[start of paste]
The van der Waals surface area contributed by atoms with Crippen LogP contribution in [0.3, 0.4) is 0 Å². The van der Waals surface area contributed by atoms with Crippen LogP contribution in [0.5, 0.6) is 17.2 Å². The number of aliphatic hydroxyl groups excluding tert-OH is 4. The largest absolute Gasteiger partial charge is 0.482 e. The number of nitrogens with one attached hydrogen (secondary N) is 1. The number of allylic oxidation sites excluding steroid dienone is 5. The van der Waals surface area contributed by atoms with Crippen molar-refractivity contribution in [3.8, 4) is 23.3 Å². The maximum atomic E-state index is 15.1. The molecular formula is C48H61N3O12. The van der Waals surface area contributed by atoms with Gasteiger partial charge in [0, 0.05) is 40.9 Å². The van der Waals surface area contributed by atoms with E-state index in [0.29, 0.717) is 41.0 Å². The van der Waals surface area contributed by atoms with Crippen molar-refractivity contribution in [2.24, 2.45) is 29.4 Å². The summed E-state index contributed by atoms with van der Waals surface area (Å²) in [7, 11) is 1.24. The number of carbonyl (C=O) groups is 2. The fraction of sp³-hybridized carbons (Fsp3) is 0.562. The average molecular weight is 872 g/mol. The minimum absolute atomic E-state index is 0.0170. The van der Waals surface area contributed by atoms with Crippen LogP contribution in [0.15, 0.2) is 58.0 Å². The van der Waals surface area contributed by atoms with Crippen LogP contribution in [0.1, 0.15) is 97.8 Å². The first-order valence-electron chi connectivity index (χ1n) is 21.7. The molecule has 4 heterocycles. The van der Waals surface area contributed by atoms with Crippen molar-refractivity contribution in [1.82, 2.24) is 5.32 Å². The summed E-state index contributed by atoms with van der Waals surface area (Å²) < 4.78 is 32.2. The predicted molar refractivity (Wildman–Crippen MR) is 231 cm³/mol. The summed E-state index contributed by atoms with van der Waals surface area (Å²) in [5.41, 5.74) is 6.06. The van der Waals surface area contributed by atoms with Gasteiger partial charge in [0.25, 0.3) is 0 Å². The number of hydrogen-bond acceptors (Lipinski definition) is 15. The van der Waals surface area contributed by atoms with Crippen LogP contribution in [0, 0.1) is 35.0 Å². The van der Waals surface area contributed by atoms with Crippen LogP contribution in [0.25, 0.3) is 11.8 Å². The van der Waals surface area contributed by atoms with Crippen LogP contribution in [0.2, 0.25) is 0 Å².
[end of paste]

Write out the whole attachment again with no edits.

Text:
The van der Waals surface area contributed by atoms with Crippen LogP contribution in [0.3, 0.4) is 0 Å². The van der Waals surface area contributed by atoms with Crippen LogP contribution in [0.5, 0.6) is 17.2 Å². The number of aliphatic hydroxyl groups excluding tert-OH is 4. The largest absolute Gasteiger partial charge is 0.482 e. The number of nitrogens with one attached hydrogen (secondary N) is 1. The number of allylic oxidation sites excluding steroid dienone is 5. The van der Waals surface area contributed by atoms with Crippen molar-refractivity contribution in [3.8, 4) is 23.3 Å². The maximum atomic E-state index is 15.1. The molecular formula is C48H61N3O12. The van der Waals surface area contributed by atoms with Gasteiger partial charge in [0, 0.05) is 40.9 Å². The van der Waals surface area contributed by atoms with E-state index in [0.29, 0.717) is 41.0 Å². The van der Waals surface area contributed by atoms with Crippen molar-refractivity contribution in [2.24, 2.45) is 29.4 Å². The summed E-state index contributed by atoms with van der Waals surface area (Å²) in [7, 11) is 1.24. The number of carbonyl (C=O) groups is 2. The fraction of sp³-hybridized carbons (Fsp3) is 0.562. The average molecular weight is 872 g/mol. The minimum absolute atomic E-state index is 0.0170. The van der Waals surface area contributed by atoms with Crippen LogP contribution in [0.15, 0.2) is 58.0 Å². The van der Waals surface area contributed by atoms with Crippen LogP contribution in [0.1, 0.15) is 97.8 Å². The first-order valence-electron chi connectivity index (χ1n) is 21.7. The molecule has 4 heterocycles. The van der Waals surface area contributed by atoms with Crippen molar-refractivity contribution in [1.82, 2.24) is 5.32 Å². The summed E-state index contributed by atoms with van der Waals surface area (Å²) < 4.78 is 32.2. The predicted molar refractivity (Wildman–Crippen MR) is 231 cm³/mol. The summed E-state index contributed by atoms with van der Waals surface area (Å²) in [5.41, 5.74) is 6.06. The van der Waals surface area contributed by atoms with Gasteiger partial charge in [0.25, 0.3) is 0 Å². The number of hydrogen-bond acceptors (Lipinski definition) is 15. The van der Waals surface area contributed by atoms with Crippen LogP contribution in [0, 0.1) is 35.0 Å². The van der Waals surface area contributed by atoms with Crippen LogP contribution in [0.25, 0.3) is 11.8 Å². The van der Waals surface area contributed by atoms with Crippen LogP contribution in [0.2, 0.25) is 0 Å².